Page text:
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Ohio State Greeks react to Alabama sorority controversy


University of Alabama potential new members register for 2013 sorority recruitment Aug. 10.
Credit: Courtesy of Facebook

Some Ohio State students are saying the same type of discriminatory recruiting practices that were happening recently at the University of Alabama could not happen at OSU.

The students of Alabama voiced their discontent and the streets of Alabama’s campus were filled Sept. 18 with students and professors protesting the racial segregation that continues to exist in the university’s Greek Life system.

The revelation came after a story published Sept. 11 by the student newspaper, The Crimson White, reported a very strong candidate for Alpha Gamma Delta, who was an African-American female student, was denied based upon her race by alumni of the organization. She did not receive a bid from any of the 16 Pan-Hellenic sororities at the university.

University of Alabama President Judy Bonner has since introduced changes that the sororities in question that were employing discriminatory recruiting practices must begin to follow. These sororities must also change their recruiting system so new members can be added anytime. The sororities under review then sent bids to 11 black female students, and four of these bids had been accepted as of Saturday, according to New York Daily News.

Representatives of Sorority & Fraternity Life at OSU are not worried this type of discrimination could occur at OSU because of the commitment and value it places upon diversity, said assistant director of OSU Sorority & Fraternity Life Sharrell Hassell-Goodman.

“Our community is one where I don’t particularly worry about these practices happening because diversity is something we value through and through … we have diversity programs that our chapters do every semester, and so they are constantly educated on various aspects of their social identity, such as race, ethnicity, gender and religious preference,” Hassell-Goodman said.

In an interview with The Lantern Monday, OSU Interim President Joseph Alutto said he thinks sororities and fraternities are a worthwhile way for students to get involved.

“I think they add a great deal to the experience of individual students, as long as students have the ability to chose that’s what they want and that is the experience they think is valuable for their time at the university,” Alutto said.

OSU’s student organizations have a non-discrimination policy, which includes sororities and fraternities, Hassell-Goodman said. The non-discrimination clause is a part of the constitution of every student organization, she said.

Hassell-Goodman credits the mixture of cultures and races found among the four councils of Greek Life — Interfraternity Council, Pan-Hellenic Association, Multicultural Greek Council and National Pan-Hallenic Council — to the diversity that exists at OSU and in Columbus.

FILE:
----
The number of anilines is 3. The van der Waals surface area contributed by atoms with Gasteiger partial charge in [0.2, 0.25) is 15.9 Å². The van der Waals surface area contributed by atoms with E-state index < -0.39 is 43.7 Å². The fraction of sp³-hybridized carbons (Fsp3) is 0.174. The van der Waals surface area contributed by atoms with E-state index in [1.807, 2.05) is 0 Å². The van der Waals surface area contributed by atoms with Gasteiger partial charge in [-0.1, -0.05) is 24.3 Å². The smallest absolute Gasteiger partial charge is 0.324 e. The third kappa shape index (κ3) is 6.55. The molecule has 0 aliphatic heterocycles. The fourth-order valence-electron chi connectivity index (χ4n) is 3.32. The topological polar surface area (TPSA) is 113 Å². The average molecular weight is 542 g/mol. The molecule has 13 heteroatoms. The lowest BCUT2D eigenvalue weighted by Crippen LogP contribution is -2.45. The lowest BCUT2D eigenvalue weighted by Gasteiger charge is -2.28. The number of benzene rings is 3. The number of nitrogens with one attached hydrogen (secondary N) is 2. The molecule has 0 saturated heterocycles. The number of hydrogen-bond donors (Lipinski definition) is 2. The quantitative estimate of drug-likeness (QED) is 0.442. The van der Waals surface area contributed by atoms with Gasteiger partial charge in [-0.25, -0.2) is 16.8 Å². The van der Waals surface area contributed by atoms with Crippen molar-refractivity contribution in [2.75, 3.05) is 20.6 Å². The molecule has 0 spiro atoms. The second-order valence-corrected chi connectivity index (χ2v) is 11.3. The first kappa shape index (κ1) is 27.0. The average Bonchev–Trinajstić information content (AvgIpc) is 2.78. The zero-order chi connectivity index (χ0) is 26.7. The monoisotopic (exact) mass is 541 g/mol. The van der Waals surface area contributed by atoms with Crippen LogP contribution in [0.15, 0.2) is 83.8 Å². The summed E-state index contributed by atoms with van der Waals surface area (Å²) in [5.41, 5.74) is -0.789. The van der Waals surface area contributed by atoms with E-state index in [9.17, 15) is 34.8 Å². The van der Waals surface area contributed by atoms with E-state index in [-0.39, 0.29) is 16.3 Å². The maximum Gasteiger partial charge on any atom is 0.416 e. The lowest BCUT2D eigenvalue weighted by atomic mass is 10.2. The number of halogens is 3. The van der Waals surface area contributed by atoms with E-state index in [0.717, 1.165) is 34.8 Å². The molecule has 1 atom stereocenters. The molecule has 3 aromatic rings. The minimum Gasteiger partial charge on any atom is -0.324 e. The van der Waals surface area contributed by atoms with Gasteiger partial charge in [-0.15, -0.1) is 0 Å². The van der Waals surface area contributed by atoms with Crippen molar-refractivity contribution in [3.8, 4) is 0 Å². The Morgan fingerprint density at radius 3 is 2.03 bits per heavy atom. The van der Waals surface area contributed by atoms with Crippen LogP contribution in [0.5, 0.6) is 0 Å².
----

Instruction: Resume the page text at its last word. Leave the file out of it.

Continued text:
“We have so many opportunities because we have 64 different groups, that we have organizations that appeal to all walks of life … if you actually look at our membership, it is pretty diverse across all four councils, and that is something that is unique,” Hassell-Goodman said. “I think sometimes when you look at institutions and the makeup of their members, because the city of Columbus is diverse and because Ohio State is diverse, our membership reflects that diversity.”

Of those 64 organizations, there are more than 20 organizations that are specifically for or include women. There are also four National Pan-Hellenic Council sororities that are predominantly African-American sororities – Sigma Gamma Rho, Inc., Delta Sigma Theta, Inc., Zeta Phi Beta, Inc., and Alpha Kappa Alpha, Inc.

The opinions of alumni Greek Life members played a role in the discriminatory recruiting practices at Alabama, but Hassell-Goodman said alumni play a very minimal role at OSU.

“In general, all of our organizations vote on members themselves, and alumni are there to serve as advisers,” Hassell-Goodman said. “We offer adviser training and certification where we talk about the role of advisers and alumni. We have not had any incidences that I am aware of in which chapter members cannot select people, and (it happened because) their alumni dictate what their selection looks like.”

Sorority and Fraternity Life does not have a process to monitor whether or not a Greek Life organization is recruiting a diverse group of students, Hassell-Goodman said.

“We don’t have a monitoring system or any form of quotas for each group … we are trying to teach students the understanding and the values behind diversity so its applicable in all aspects of their organizations,” she said.

OSU has not received any complaints from students indicating they were denied access to a sorority or fraternity due to their race or ethnicity, Hassell-Goodman said.

“Currently, it is not happening that I am aware of,” Hassell-Goodman said. “If this was an incident, our first course of action would be to reach out to the chapter leadership, the local alumni advisory board and the national organization to kind of determine what actually is happening and to do some fact finding. We would automatically report it to the (Bias) Assessment (and) Response Team.”